Recently, the bankruptcy court in In re Tribune Media Co., 2015 BL 381838 (Bankr. D. Del. Nov. 19, 2015), weighed in on this issue. The chapter 11 plan confirmed for Tribune Media Company (“TMC”) provided that Wilmington Trust Company, as indenture trustee for certain unsecured notes, could assert a general unsecured claim against TMC’s estate for fees and expenses arising under the indenture.

In the indenture, TMC agreed to reimburse WTC “for all reasonable expenses, disbursements and advances incurred or made by [WTC] in accordance with any provision of this Indenture (including the reasonable compensation and the expenses and disbursements of its agents and counsel).” Other provisions of the indenture: (i) obligated TMC, in the event of a default, to pay amounts “to cover the costs and expenses of collection, including the reasonable compensation, expenses, disbursement and advances of [WTC], its agents and counsel”; and (ii) authorized WTC to file a proof of claim in any TMC bankruptcy case for such costs and expenses of collection.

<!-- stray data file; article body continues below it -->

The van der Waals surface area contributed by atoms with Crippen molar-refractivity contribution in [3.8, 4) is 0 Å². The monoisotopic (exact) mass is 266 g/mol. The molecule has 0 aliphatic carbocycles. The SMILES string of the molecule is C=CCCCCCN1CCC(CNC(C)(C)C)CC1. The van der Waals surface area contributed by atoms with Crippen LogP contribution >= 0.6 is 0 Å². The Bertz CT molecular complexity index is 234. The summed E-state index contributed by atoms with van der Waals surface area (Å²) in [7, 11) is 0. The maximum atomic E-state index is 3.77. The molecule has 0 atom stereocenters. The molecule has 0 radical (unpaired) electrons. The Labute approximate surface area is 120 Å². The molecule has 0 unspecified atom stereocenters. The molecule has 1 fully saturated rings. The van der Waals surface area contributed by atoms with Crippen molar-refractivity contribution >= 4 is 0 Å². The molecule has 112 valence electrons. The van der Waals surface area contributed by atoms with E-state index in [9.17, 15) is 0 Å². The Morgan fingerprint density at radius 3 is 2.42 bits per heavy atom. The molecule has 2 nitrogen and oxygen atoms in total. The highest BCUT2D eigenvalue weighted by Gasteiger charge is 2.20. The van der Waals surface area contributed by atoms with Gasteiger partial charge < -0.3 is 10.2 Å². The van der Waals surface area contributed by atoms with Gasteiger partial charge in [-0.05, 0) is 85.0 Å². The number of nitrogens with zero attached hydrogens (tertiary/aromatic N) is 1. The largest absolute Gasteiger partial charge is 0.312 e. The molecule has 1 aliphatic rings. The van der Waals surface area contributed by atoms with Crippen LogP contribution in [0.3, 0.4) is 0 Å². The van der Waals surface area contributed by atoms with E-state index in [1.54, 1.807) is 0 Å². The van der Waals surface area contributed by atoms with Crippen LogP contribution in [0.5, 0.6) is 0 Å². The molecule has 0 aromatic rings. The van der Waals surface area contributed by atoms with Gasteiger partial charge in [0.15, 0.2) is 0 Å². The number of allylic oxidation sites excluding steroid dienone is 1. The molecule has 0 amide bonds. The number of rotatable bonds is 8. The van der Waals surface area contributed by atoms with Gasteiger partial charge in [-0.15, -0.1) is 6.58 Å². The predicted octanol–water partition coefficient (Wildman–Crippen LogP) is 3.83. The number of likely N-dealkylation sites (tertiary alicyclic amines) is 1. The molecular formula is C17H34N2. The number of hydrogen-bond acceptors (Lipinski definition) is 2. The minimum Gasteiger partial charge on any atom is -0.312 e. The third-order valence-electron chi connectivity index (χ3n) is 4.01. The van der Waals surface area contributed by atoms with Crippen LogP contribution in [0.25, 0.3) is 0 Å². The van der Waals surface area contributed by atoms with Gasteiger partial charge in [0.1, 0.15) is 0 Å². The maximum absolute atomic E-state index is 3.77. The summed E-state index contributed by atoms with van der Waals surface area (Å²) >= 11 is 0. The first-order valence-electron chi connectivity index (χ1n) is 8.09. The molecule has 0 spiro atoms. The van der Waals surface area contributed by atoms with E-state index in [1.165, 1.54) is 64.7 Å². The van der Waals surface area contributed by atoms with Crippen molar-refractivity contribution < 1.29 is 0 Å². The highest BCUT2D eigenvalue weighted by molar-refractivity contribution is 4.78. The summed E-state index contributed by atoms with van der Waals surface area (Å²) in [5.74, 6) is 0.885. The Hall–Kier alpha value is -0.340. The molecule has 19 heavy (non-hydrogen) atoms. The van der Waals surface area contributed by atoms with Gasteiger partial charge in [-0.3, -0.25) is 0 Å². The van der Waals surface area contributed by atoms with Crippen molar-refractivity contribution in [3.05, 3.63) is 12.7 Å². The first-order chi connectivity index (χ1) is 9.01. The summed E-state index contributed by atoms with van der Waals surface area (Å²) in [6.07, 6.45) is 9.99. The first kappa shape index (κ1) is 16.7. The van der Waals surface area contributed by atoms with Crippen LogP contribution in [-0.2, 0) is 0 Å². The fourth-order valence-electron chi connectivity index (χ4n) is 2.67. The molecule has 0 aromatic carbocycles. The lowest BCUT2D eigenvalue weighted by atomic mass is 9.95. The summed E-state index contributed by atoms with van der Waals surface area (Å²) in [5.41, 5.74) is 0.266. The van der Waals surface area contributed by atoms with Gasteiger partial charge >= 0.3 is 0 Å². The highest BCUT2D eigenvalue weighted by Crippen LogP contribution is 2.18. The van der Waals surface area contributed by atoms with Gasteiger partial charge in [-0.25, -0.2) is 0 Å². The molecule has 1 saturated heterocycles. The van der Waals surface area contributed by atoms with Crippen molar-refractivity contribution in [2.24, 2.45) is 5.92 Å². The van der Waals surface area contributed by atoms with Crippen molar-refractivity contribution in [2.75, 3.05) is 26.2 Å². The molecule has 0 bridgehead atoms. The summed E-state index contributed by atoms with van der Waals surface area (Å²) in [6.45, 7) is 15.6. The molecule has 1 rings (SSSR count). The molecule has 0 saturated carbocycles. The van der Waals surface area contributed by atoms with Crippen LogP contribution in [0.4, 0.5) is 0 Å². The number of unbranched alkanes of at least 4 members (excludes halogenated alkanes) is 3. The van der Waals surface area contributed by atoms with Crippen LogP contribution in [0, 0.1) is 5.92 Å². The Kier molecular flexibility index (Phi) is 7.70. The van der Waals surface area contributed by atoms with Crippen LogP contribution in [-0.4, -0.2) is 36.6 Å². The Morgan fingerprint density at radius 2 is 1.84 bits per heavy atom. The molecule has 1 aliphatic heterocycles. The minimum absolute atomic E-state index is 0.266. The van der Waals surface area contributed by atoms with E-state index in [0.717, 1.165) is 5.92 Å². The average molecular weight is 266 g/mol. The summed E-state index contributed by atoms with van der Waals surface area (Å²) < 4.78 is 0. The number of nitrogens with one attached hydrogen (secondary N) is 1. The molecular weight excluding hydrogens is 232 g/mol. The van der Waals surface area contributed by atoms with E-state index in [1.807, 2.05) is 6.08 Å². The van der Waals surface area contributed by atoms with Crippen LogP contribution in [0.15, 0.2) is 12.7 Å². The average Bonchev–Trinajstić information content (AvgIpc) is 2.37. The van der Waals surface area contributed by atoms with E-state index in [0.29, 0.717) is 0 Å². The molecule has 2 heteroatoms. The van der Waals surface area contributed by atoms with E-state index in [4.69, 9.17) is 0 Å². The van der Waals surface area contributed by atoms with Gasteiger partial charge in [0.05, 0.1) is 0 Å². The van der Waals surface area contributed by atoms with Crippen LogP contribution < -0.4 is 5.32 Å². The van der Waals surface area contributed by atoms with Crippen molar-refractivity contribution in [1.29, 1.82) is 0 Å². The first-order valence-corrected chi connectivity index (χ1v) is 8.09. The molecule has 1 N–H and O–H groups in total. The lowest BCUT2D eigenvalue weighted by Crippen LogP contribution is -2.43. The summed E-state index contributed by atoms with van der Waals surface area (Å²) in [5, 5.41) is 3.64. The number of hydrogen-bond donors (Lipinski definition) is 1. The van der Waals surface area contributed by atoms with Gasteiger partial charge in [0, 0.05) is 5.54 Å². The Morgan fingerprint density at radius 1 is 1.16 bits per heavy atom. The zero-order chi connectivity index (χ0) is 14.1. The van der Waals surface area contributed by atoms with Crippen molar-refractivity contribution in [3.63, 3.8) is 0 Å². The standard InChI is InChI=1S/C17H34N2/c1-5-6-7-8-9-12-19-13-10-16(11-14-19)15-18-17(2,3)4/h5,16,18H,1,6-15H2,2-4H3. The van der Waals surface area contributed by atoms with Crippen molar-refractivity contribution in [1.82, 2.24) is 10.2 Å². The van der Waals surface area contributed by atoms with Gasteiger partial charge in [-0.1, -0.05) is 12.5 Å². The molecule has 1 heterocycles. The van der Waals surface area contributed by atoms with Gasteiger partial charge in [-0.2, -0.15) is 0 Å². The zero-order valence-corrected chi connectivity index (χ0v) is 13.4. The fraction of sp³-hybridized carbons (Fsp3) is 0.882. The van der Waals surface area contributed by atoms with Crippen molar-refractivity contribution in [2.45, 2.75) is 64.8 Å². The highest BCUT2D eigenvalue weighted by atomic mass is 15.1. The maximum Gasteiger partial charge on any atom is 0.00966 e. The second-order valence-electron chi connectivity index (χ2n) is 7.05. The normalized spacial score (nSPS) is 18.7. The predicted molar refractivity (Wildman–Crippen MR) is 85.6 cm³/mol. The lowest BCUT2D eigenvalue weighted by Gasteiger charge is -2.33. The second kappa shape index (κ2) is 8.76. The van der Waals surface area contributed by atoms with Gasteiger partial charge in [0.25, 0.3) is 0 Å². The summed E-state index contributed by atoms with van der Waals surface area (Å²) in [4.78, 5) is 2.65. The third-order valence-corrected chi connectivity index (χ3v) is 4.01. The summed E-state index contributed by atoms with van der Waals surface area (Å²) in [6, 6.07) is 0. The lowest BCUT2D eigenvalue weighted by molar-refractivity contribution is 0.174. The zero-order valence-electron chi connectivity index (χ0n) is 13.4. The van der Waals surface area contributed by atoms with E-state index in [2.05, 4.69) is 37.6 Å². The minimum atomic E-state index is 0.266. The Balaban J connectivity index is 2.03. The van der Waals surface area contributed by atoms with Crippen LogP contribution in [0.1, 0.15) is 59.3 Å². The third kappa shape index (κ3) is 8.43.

WTC filed a claim for more than $30 million in postpetition fees and expenses. After TMC objected to the claim, a mediator appointed by the bankruptcy court to resolve the dispute recommended that the fee claim be disallowed.

U.S. bankruptcy judge Kevin J. Carey adopted the mediator’s recommendation and disallowed the fee claim. Initially, Judge Carey explained that the Third Circuit has not decided this issue. However, he found the reasoning of Global Indus. to be persuasive, concluding that “the plain language of § 502(b) and § 506(b), when read together, indicate[s] that postpetition interest, attorney’s fees and costs are recoverable only by oversecured creditors.”

According to Judge Carey, denying postpetition attorney’s fees to unsecured creditors does not leave these claimants without recourse. He explained that unsecured creditors may seek payment of postpetition fees and expenses under sections 503(b)(3)(D) and 503(b)(4), which allow an administrative expense claim for actual, necessary expenses, and reasonable compensation for professional services, on the part of creditors (and certain other parties) that provide a “substantial contribution” to the bankruptcy estate.